MALDI-TOF-MS showed a decrease in the molecular weight distribution of polymers in recycled compared to virgin PET trays, which indicates depolymerization due to mechanical recycling, according to the authors. From all seven trays, some of the 12 targeted cyclic PET oligomers were found to migrate into food simulant, but levels varied between the different trays. With increasing content of recycled PET, oligomers migrated in higher levels (especially 2nd and 3rd series dimers) which confirms previous findings (FPF reported). Moreover, “trays obtained with single-screw extrusion showed a significantly higher increase of the PET oligomers concentration.?The authors explained this phenomenon with the shear rate during the extrusion process, creating higher temperatures and friction within the polymer, which could have an impact on material degradation and subsequent oligomer release.

In the untargeted screening, Colombo and co-authors identified a total of 30 compounds, including antioxidants, photoinitiators, phthalates, and different amides. Based on multivariate analysis, they further identified marker compounds to discriminate recycled from virgin PET which were benzyl butyl phthalate (BBP), butyl lactate, dodecenamide, 2-methyl-1,3-dioxolane, PET 2nd series cyclic dimer as well as PET 1st series cyclic dimer.

The authors highlighted that “a better understanding of the choice of extruder type (i.e., single or twin screw) may be important to reduce the level of potentially harmful components migrating in the food.?During extrusion, strong forces are applied to the plastic, resulting in high temperatures and high pressure—both impacting material properties and migration.

The health risk of oligomers migrating from PET is essentially unknown. A systematic evidence map published earlier in 2023 summarized the presence of 34 types of oligomers in food contact materials and their migration into food or food simulant, while also looking into their toxicity. The study found 74% of the 34 oligomers migrated, with the majority not yet assessed for their safety (FPF reported). Further, the report found that several basic assumptions made in the risk assessment of PET oligomers are not based on scientific evidence, highlighting the need for more robust risk assessment of PET oligomers.

Oligomers are relevant for all types of plastics. Another review summarized the presence of oligomers in products made of polybutylene terephthalate (PBT), and polystyrene (PS) in addition to PET (FPF reported). Large knowledge gaps exist for health risks related to oligomer migration.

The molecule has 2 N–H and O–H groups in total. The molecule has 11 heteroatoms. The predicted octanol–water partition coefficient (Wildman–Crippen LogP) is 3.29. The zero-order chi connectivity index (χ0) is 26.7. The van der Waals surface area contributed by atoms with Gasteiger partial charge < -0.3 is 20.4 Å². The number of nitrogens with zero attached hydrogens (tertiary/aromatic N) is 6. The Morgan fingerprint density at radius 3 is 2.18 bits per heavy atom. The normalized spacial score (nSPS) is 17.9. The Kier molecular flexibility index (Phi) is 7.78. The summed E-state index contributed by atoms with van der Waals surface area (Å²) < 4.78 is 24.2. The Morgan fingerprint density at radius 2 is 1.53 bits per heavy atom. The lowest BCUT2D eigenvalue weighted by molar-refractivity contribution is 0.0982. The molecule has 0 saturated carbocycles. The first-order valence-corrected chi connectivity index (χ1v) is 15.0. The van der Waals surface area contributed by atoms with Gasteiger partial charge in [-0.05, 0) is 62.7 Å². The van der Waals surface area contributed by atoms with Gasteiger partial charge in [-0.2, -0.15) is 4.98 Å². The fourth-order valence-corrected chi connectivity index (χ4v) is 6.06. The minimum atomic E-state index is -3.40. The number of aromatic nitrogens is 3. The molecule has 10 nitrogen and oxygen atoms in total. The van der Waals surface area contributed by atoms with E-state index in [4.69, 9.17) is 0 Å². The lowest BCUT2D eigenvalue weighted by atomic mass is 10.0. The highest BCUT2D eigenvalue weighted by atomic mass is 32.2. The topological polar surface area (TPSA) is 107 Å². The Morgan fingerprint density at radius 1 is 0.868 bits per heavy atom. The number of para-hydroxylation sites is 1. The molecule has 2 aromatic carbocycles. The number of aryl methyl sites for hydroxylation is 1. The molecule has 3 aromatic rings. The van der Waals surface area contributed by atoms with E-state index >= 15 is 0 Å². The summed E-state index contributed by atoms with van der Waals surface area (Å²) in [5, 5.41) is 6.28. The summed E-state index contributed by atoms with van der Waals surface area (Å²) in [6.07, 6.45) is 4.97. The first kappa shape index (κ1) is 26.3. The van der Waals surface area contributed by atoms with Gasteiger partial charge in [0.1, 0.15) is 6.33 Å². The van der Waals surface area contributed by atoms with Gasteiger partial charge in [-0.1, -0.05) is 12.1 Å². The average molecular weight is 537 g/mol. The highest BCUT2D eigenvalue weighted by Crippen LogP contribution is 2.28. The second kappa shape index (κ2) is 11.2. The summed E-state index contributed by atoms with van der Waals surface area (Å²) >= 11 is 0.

Reference

Colombo, G. et al. (2023). ?a href="//www.sciencedirect.com/science/article/pii/S2214289423002041" data-wpel-link="external" target="_blank" rel="follow external noopener">Untargeted screening of NIAS and cyclic oligomers migrating from virgin and recycled polyethylene terephthalate (PET) food trays.?Food Packaging and Shelf Life. DOI: 10.1016/j.fpsl.2023.101227

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News Articles | Food Packaging Forum //topcookbox.com/news/pfas-research-snapshot-q4-2023-presence-migration-health-concerns-and-regrettable-substitution Tue, 02 Jan 2024 08:35:15 +0000 //topcookbox.com/?post_type=fpf-news&p=339795 PFAS research snapshot Q4 2023: presence, migration, health concerns, and regrettable substitution first appeared on Food Packaging Forum.]]> The widespread, intentional use of per- and polyfluoroalkyl substances (PFAS) in food contact materials (FCMs) are known to be a direct exposure route for humans via chemical migration (FPF reported). The intentional use and release of such highly persistent chemicals goes against principles of responsible chemistry and looks to be leading the Earth towards a chemical pollution tipping point beyond current planetary boundaries (FPF reported also here).

Five research, review, and viewpoint articles published between October and December 2023 investigated PFAS presence and migration from FCMs, impacts on the human liver, and a group of PFAS substitutes.

Presence and migration from plastic bags

In an article published on November 22, 2023, in the Journal of Chromatography Open, Kevin M. Stroski from USDA, Agricultural Research Service, Wyndmoor, USA, and Yelena Sapozhnikova from Baylor University, Waco, USA, analyzed 18 plastic food storage bags acquired in Philadelphia, USA for PFAS presence and levels. Upon performing extraction and migration experiments, the scientists did a targeted analysis for 35 PFAS as well as a non-targeted analysis using liquid chromatography-tandem mass spectrometry and Orbitrap high-resolution mass spectrometry.

By targeted analysis, the authors detected PFAS in 57% of the extraction samples in concentrations between 0.5 and 26.6 ng/g packaging. Of the 35 PFAS, they only found two, perfluorobutane sulfonate (PFBS, CAS 375-73-5) and 6:2 fluorotelomer phosphate diester (6:2 diPAP, CAS 57677-95-9), with the latter being present most frequently. In the non-targeted screening, six additional PFAS candidates were detected but due to the lack of analytical standards, their identity could not be confirmed.

Performing migration experiments on eight bags, only PFBS was present in the samples and levels were between 5.9 and 20 ng/g packaging. The steady-state concentration was already reached after 2 hours of migration, meaning concentrations in the samples stayed the same as the experiment continued indicating “that even brief contact with the tested plastic storage bag can result in rapid migration of PFBS.?Based on the migration data, the scientists further calculated the potential weekly intake of PFBS to be 2.12 ng/kg body weight. Since no regulatory threshold value existed for PFBS, they compared it to the European Food Safety Authority’s (EFSA’s) tolerable weekly intake value for the sum of four specific PFAS which is 4.4 ng/kg. The detected PFBS values were well below it.